2016-03-31 21:27:33

Everyone knows you can't smoke cigarettes aboard flights that take off or land in the U.S., but ever since electronic cigarettes hit the market in 2004, whether or not these vaporizers can be used inflight has been a bit of a grey area. Although the Department of Transportation prohibited vaporizer pens from being packed in checked luggage due to fire concerns, it wasn't clear whether or not it was okay to use one while aboard an aircraft. Now, it's no longer up for debate--the answer is no to vaping in the air.

The New Rule

The Secretary of the Department of Transportation issued a statement in early March, announcing changes to the rules for domestic and international flights in the United States. Effective immediately, the use of electronic cigarette vaporizers and box mods is prohibited on commercial flights. Chartered flights taking off from U.S. airports will also have to comply with the rule. Basically, e-cigarettes are now subject to the same rules as tobacco cigarettes and pipes under the Department of Transportation's (DOT) rules.

Arguments For

The main argument for the ban on vaporizer use in flight is health concerns. Those who agree with the change to the rule believe that electronic cigarettes give off potentially harmful chemicals that could pose health risks. By banning the use of electronic cigarettes aboard planes, the Department of Transportation says that they are protecting people from exposure to unwanted secondhand effects of e-cigarettes.

There is also a fear that vaporizers could pose a fire hazard if used aboard an aircraft. This is an extension of the reason why vape pens cannot be packed in checked luggage.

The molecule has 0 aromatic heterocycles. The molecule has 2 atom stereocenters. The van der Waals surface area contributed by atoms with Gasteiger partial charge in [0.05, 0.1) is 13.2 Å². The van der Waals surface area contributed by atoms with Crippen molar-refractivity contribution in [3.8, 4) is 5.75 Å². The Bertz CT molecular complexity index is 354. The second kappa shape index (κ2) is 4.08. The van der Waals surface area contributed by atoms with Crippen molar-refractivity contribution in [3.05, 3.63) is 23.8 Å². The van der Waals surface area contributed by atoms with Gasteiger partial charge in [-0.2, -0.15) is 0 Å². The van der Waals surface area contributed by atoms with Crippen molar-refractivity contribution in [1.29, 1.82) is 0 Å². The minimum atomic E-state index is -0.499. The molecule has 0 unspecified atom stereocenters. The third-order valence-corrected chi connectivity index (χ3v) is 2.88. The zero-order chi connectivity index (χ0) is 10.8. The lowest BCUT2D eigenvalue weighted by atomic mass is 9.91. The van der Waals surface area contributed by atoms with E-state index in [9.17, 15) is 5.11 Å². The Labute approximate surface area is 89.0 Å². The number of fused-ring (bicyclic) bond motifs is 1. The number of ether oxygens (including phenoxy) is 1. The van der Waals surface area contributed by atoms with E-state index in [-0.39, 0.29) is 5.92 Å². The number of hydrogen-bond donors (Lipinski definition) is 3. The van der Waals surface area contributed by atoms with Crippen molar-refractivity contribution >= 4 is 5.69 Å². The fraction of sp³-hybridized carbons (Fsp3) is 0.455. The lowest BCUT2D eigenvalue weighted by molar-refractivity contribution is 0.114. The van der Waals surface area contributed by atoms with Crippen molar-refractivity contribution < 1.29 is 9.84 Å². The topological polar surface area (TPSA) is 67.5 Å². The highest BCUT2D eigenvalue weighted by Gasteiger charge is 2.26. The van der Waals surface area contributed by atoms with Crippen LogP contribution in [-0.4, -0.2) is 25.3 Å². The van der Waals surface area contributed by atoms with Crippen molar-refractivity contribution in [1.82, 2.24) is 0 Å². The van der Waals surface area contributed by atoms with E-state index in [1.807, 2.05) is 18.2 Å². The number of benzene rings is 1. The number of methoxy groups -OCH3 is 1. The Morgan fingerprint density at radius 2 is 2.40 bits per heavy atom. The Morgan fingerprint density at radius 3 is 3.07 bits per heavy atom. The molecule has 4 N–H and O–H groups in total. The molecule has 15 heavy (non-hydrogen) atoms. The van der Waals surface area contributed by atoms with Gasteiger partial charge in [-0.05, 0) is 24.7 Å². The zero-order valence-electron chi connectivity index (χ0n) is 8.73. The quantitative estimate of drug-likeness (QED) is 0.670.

Arguments Against

While many lawmakers applauded the move of the U.S. Department of Transportation, not all of them are happy with the decision. Many lawmakers argue that electronic cigarettes are beneficial to public health, rather than dangerous because they help people quit smoking, which experts agree is far more dangerous. In fact, California Representative, Duncan Hunter, was so dismayed by the news that he blatantly used his electronic cigarette right on the floor the house, when the Committee on Transportation and Infrastructure passed a measure that would add language banning vaping on airplanes to an aviation bill that is currently in the works.

Hunter has been highly critical of the move to ban electronic cigarettes on airplanes. He even questions the fire safety argument, asking why all battery operated devices aren't banned, as they too could catch on fire in midair.

Even though there is validity to the arguments made by critics of the new Department of Transportation rule, it's unlikely that it will be changed. Vape enthusiasts will have to wait until they land to enjoy a draw from their vape pens likely forever.

References: WashingtonPost | StatNews | transportation.gov